2. Only Estonia, Greece and UK hit Nato spending target
  3. EU to start process to counter US Iran sanctions
  4. Macedonia PM sees 'possible solutions' in Greek name row
  5. EU takes six countries to court over air pollution
  6. New Catalan leader sworn in without reference to Spain
  7. Merkel and Putin revive dialogue in troubled times
  8. European companies putting Iran business on hold

Stakeholders' Highlights

  1. Nordic Council of MinistersOECD Report: Gender Equality Boosts GDP Growth in Nordic Region
  2. Centre Maurits Coppieters“Peace and reconciliation is a process that takes decades” Dr. Anthony Soares on #Brexit and Northern Ireland
  3. Mission of China to the EUMEPs Positive on China’s New Measures of Opening Up
  4. Macedonian Human Rights MovementOld White Men are Destroying Macedonia by Romanticizing Greece
  5. Counter BalanceControversial EIB-Backed Project Under Fire at European Parliament
  6. Nordic Council of MinistersIncome Inequality Increasing in Nordic Countries
  7. European Jewish CongressEU Leaders to Cease Contact with Mahmoud Abbas Until He Apologizes for Antisemitic Comments
  8. International Partnership for Human RightsAnnual Report celebrates organization’s tenth anniversary
  9. Nordic Council of MinistersNordic Cooperation Needed on Green Exports and Funding
  10. Mission of China to the EUPremier Li Confirms China Will Continue to Open Up
  11. European Jewish CongressCalls on Brussels University to Revoke Decision to Honour Ken Loach
  12. Sustainable Energy Week 2018"Lead the Clean Energy Transition"- Register and Join Us in Brussels from 5 to 7 May

Latest News

  1. Athens mayor wants direct access to EU migration fund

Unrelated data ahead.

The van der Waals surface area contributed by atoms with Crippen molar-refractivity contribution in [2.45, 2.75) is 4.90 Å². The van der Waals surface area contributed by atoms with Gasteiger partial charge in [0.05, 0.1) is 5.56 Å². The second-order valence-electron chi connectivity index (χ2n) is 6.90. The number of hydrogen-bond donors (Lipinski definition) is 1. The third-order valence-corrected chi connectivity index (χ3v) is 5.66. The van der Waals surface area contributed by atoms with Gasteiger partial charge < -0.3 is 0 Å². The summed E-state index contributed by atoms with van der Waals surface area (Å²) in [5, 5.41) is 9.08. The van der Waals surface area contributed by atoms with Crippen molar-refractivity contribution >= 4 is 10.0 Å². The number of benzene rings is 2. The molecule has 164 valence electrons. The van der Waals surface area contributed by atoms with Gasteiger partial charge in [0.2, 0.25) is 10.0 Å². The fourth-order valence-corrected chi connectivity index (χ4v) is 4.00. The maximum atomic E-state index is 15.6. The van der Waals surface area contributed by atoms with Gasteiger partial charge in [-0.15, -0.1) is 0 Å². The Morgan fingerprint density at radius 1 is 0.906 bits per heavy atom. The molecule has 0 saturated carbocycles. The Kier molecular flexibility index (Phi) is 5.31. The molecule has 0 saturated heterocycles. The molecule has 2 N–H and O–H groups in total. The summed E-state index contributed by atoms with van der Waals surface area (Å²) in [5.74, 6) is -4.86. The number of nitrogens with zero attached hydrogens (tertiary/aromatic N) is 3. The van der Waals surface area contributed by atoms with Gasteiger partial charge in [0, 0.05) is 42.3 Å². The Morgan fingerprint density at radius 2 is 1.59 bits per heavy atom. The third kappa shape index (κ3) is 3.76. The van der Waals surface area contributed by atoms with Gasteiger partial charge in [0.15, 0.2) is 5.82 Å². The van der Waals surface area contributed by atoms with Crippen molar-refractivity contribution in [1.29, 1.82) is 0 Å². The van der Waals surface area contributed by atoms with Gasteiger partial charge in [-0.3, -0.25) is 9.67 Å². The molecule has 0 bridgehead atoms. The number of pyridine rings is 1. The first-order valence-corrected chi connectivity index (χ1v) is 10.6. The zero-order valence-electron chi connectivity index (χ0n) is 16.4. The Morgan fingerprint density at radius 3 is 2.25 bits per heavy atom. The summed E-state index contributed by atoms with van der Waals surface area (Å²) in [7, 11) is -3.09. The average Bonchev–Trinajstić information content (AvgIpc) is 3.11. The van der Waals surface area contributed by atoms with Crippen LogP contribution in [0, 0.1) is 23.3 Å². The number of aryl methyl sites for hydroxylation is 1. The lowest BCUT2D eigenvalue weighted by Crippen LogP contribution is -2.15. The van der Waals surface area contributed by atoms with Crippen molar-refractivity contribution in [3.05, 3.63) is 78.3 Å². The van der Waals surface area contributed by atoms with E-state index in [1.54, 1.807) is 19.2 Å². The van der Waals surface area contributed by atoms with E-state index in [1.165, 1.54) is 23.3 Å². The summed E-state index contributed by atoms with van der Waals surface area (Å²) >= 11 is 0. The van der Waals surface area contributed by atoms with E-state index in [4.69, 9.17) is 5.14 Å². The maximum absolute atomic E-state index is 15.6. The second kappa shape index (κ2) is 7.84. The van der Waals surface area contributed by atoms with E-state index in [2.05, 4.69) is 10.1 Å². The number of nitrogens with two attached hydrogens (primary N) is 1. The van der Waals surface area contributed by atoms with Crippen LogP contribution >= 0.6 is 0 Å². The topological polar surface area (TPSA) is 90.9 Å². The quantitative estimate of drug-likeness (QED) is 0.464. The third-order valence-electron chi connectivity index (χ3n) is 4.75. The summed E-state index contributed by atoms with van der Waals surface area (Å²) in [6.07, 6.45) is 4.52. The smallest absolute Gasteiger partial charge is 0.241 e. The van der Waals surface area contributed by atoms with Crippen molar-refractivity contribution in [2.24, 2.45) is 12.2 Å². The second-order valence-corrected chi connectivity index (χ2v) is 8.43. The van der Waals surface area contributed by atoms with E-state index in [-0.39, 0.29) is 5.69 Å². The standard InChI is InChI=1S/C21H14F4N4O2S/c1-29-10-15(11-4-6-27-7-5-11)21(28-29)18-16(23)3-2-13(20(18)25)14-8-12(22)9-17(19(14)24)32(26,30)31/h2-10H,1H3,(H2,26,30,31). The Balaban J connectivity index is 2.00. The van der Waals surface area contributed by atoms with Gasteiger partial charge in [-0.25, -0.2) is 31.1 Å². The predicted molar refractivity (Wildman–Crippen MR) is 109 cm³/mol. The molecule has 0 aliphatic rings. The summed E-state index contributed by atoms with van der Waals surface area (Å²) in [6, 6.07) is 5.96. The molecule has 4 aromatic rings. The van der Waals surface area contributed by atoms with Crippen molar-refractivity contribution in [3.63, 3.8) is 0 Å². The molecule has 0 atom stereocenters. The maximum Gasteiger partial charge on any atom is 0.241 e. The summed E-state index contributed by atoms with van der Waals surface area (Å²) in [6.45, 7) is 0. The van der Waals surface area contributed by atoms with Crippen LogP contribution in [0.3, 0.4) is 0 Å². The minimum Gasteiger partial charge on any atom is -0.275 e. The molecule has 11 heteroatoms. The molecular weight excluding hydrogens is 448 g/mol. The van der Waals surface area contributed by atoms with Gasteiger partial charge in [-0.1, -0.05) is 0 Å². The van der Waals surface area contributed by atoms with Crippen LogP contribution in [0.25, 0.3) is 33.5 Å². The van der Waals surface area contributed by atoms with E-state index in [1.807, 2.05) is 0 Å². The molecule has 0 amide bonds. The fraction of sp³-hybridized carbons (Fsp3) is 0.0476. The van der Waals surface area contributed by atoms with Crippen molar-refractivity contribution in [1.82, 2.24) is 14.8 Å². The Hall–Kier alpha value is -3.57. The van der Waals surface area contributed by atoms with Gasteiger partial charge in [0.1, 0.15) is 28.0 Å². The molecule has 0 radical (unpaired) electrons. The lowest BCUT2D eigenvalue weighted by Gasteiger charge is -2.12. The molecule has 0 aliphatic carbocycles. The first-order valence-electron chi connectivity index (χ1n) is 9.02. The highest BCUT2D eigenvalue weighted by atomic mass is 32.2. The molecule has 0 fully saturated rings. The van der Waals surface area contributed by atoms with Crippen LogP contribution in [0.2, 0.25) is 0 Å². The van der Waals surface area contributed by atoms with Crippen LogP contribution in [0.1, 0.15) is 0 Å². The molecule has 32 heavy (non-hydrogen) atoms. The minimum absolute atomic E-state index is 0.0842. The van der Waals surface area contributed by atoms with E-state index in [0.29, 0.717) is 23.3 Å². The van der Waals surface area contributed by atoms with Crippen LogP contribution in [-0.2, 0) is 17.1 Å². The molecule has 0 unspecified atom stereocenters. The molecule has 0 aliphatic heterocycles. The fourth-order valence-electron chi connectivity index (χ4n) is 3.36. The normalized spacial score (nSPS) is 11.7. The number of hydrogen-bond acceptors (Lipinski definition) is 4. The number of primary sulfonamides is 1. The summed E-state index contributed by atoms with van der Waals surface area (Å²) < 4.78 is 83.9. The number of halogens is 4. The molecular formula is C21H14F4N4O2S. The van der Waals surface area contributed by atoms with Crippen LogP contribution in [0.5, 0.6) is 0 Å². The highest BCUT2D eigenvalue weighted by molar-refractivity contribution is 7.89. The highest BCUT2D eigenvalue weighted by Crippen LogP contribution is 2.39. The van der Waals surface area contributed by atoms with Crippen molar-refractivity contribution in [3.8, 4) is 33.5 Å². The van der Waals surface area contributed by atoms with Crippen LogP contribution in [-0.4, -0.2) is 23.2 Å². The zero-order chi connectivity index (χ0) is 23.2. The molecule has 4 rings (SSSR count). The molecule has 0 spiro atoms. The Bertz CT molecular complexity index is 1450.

2. Nordics could be first carbon-negative region in world
  3. Zuckerberg and Trump top the EU's agenda This WEEK
  4. Integration of Syrian refugees in Europe needs scrutiny
  5. Bulgarian PM: No asylum reform without stronger border
  6. Eight countries to miss EU data protection deadline
  7. Italian populists to defy EU debt rules
  8. Commission 'playing tricks' with EU budget figures

Stakeholders' Highlights

  1. EU Green Week 2018Green Cities for a Greener Future. Join the Debate in Brussels from 22 to 24 May
  2. Nordic Council of Ministers12 Recommendations for Nordic Leadership on Climate and Environment
  3. Macedonian Human Rights MovementOxford Professor Calls for an End to the Anti-Macedonian Name Negotiations
  4. ACCAPeople Who Speak-Up Should Feel Safe to Do So
  5. Mission of China to the EUProgress on China-EU Cooperation
  6. Nordic Council of MinistersWorld's Energy Ministers to Meet in Oresund in May to Discuss Green Energy
  7. ILGA EuropeParabéns! Portugal Votes to Respect the Rights of Trans and Intersex People
  8. Mission of China to the EUJobs, Energy, Steel: Government Work Report Sets China's Targets
  9. European Jewish CongressKantor Center Annual Report on Antisemitism Worldwide - The Year the Mask Came Off
  10. UNICEFCalls for the Protection of Children in the Gaza Strip
  11. Mission of China to the EUForeign Minister Wang Yi Highlights Importance of China-EU Relations
  12. Nordic Council of MinistersImmigration and Integration in the Nordic Region - Getting the Facts Straight